Exercise 5.3 A response to Henri Cartier Bresson’s Behind the Gare Saint-Lazare

This is one of those photographs that you can never imagine the world without. That said it is not one of my favourites. You can see the photo here – https://www.magnumphotos.com/events/event/henri-cartier-bresson-photographer-monza/

FRANCE. Paris. Place de l'Europe. Gare Saint Lazare. 1932.

Cartier Bresson said that the image was down to luck. He had his camera lens stuck through a hole in the fence, and this is what he ended up with. A suited man leaping athletically over a large puddle with circus and acrobatic signage in the background. I wonder if we know how many other shots he took at the same time, what his contact sheet looked like for this shoot?

Elements of the composition delight me, like the two part circles of scrap in the water, the ladder laid across the puddle to no useful purpose, the inverted V of the man’s legs as he leaps and the V of the reflection, the way his shoes are just clear of the water, indeed the way the surface of the water sits so neatly between the heel of his real and reflected self. The way the ladder in the puddle has led him neatly to what could well be just the middle of the puddle, his leap continuing the path. The shadows and reflections make me happy, including those joyous acrobat silhouettes. The contrast between his motion and the man stood stationary by the fence. And yet. I wish I could see more of him. I wish that he wasn’t on his way out of the frame. I can’t imagine why this well-dressed man would take a short cut that looks so impossible without soaking one’s shoes and trousers. Perhaps he was running late for his train.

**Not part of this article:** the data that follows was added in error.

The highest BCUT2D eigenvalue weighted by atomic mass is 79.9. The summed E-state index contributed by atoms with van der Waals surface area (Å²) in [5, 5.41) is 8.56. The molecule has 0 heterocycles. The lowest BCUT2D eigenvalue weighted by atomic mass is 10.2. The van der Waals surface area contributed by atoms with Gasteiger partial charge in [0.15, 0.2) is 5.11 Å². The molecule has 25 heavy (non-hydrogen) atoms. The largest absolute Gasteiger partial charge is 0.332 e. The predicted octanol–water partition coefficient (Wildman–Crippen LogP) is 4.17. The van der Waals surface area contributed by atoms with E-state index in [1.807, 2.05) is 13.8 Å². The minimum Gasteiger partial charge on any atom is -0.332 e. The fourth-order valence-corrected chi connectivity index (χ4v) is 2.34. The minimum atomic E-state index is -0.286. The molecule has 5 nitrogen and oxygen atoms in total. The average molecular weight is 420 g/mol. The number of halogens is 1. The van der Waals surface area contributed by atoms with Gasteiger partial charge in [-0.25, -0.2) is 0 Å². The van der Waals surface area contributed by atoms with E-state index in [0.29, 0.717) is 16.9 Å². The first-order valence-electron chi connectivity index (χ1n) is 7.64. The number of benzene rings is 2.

Cartier-Bresson set a lot of store by luck. He makes the excellent point that you have to have your camera with you, and be open to possibility, to serendipity. I do get this, but personally I would much rather create my own images and welcome luck into the more technical and/or editing aspects of the work. Perhaps this is because street photography has never enthused me, perhaps it’s a function of my limited development as a photographer. I do know, though, that when I look at this image I get distracted by all my questions.

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